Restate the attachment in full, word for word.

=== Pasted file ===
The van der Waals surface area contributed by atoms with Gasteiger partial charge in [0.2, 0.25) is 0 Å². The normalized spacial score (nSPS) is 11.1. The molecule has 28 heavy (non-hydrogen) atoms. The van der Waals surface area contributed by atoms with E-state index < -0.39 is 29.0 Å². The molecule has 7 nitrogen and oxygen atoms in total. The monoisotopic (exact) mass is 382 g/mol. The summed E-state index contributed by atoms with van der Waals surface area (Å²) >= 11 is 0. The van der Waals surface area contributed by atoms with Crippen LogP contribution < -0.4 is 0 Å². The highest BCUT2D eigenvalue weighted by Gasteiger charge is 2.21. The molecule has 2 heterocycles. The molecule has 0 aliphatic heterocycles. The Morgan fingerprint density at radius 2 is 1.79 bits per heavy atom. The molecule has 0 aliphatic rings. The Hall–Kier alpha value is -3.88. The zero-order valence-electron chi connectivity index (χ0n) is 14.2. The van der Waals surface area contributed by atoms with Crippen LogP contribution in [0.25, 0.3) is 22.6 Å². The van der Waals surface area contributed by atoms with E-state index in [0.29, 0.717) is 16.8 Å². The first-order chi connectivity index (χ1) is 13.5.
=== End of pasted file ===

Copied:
The van der Waals surface area contributed by atoms with Gasteiger partial charge in [0.2, 0.25) is 0 Å². The normalized spacial score (nSPS) is 11.1. The molecule has 28 heavy (non-hydrogen) atoms. The van der Waals surface area contributed by atoms with E-state index < -0.39 is 29.0 Å². The molecule has 7 nitrogen and oxygen atoms in total. The monoisotopic (exact) mass is 382 g/mol. The summed E-state index contributed by atoms with van der Waals surface area (Å²) >= 11 is 0. The van der Waals surface area contributed by atoms with Crippen LogP contribution < -0.4 is 0 Å². The highest BCUT2D eigenvalue weighted by Gasteiger charge is 2.21. The molecule has 2 heterocycles. The molecule has 0 aliphatic heterocycles. The Morgan fingerprint density at radius 2 is 1.79 bits per heavy atom. The molecule has 0 aliphatic rings. The Hall–Kier alpha value is -3.88. The zero-order valence-electron chi connectivity index (χ0n) is 14.2. The van der Waals surface area contributed by atoms with Crippen LogP contribution in [0.25, 0.3) is 22.6 Å². The van der Waals surface area contributed by atoms with E-state index in [0.29, 0.717) is 16.8 Å². The first-order chi connectivity index (χ1) is 13.5.